In Marlow v. LeBlanc, the district court found “credible testimony” out of Rayburn Correctional Center that the Louisiana Department of Corrections was not following its own COVID response guidelines. As a consequence, “no procedures have been implemented to avoid chokepoints in the walkways” of the dorms, so that “foot traffic often results in [residents] and staff ‘almost touching’ each other.”20Marlowe v. LeBlanc, No. 18-63-BAJ-EWD, 2020 U.S. Dist. LEXIS 72146, at *12 (M.D. La. Apr. 23, 2020), but see Marlowe v. LeBlanc, 810 F. App’x 302, 303-04 (5th Cir. 2020) (granting defendant’s request for a stay of injunctive relief ordered by district court). At mealtimes, residents were standing “in a heel to toe fashion” while awaiting their trays and eating while sitting “directly next to one another.” Kitchen workers “only occasionally wear masks . . . while serving food,” and those waiting to be seen at the medical clinic stand “shoulder-to-shoulder.” In Ohio’s Pickaway Prison—an early COVID hotspot—residents living in crowded dorms reported resorting to “hanging bed sheets from the top rack of their bunks to protect themselves from others’ coughing, sneezing, and breathing.” In federal Bureau of Prisons (BOP) facilities, correctional officers (COs) and other staff reported feeling “pressure to work even after being exposed to sick prisoners.” A resident of FCI Elkton in Ohio posted a YouTube video made on a contraband cell phone showing “men packed together in their cubicles, sleeping and wheezing.”

Some of this institutional failure may be a product of bad faith on the part of corrections officials. But even prison administrators and staff motivated to try to mitigate the COVID risk face impossible odds. Carceral institutions are simply not conducive to limiting the spread of a highly contagious airborne virus. At the best of times, typical staffing ratios generally allow correctional officers to do only the bare minimum in terms of providing food, medications, access to showers, visits, and other basics. The physical design and layout of the institutions themselves are not conducive to healthy living; sanitation and hygiene are perennial challenges, and people have little personal space or access to fresh air. Nor is there generally much trust between staff and residents, which makes it difficult to get the buy-in necessary to effectively implement even well-conceived policies. To be sure, this absence of trust is well earned; to take just one example, after years of COs responding to internal disorder by imposing solitary confinement—an experience condemned by the UN Special Rapporteur on Torture as “cruel, inhuman, or degrading”21The phrasing used is taken directly from the UN Convention Against Torture and Other Cruel, Inhuman or Degrading Treatment or Punishment.—many people in custody have reported being hesitant to admit to being COVID-symptomatic out of fear of being sent to “the hole.” During a pandemic, when the margin of error is small, all these dynamics only exacerbate matters, making it even less likely that institutions will operate in ways necessary to ensure the health and safety of everyone involved.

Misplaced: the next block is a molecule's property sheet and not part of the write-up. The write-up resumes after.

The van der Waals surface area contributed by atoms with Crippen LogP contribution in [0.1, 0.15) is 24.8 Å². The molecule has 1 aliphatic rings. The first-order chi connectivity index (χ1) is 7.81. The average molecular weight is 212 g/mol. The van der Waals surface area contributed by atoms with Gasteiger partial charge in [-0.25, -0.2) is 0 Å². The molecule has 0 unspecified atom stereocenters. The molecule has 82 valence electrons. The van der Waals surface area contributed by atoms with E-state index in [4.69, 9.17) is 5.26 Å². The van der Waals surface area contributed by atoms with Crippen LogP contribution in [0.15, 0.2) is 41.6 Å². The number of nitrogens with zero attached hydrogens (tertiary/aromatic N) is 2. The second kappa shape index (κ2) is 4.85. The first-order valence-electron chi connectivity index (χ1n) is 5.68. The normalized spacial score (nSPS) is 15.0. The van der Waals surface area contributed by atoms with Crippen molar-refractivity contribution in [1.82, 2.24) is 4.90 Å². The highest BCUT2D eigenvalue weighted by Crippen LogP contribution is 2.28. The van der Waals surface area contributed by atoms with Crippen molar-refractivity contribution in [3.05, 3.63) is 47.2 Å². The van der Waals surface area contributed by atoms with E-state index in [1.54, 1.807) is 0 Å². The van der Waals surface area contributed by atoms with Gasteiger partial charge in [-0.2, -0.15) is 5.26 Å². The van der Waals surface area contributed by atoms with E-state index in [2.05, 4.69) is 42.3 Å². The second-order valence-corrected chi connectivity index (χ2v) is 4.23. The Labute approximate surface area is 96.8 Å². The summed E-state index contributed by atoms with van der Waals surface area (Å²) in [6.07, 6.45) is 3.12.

In short, it did not take long to see that, however well-intentioned the staff and however well-conceived the policies, prisons and jails would be unable to effectively contain the spread of COVID without considerable reductions in population density. Some corrections officials sought to achieve this end without releases, but these efforts were largely ill-conceived. For example, in some jurisdictions, administrators tried to achieve lower density by reopening and transferring people into individual units or entire facilities that had previously been decommissioned. But, unless preceded by a strict fourteen-day quarantine, transfers create their own risk of transmission, as the residents and staff of California’s San Quentin prison found when transfers from the California Institute for Men in Chino, effected in late May 2020 with insufficient precautions against COVID spread, sparked a viral explosion in San Quentin. Since then, over 2,200 residents of San Quentin have tested positive for COVID and at least 28 people have died.

Furthermore, if carceral facilities are standing empty, it is generally for good reason. This became clear in the Cook County jail, when in April 2020 the sheriff sought to spread out the jail’s population by reopening tiers “that had been closed for some time.”22Reply in Support of Plaintiff’s Renewed Motion for Preliminary Injunction at 6, Mays v. Dart, No. 1:20-CV- 02134 (N.D. Ill. Apr. 19, 2020), ECF No. 64. In the ensuing lawsuit, plaintiffs reported finding conditions in these units to be “filthy, [to] lack heat, and [to] lack running or potable water.” Similar events played out in Alabama, where the Department of Corrections, seeking space for COVID quarantine, reopened Draper Correctional Center, which had been closed in 2018 after federal investigators “found the facility plagued by rats, maggots, open sewage and toxic fumes.” Those transferred into Draper for quarantine reported finding the conditions “unsanitary and inhumane,” lacking even working toilets.23Given the conditions that led the Alabama DOC to close the facility, this situation should not be surprising. Had the facility been habitable, it would not have been closed. On the state of the Alabama prisons pre-COVID, see U.S. Dept. of Justice Civil Rights Division, Investigation of Alabama’s State Prisons for Men 5 (2019).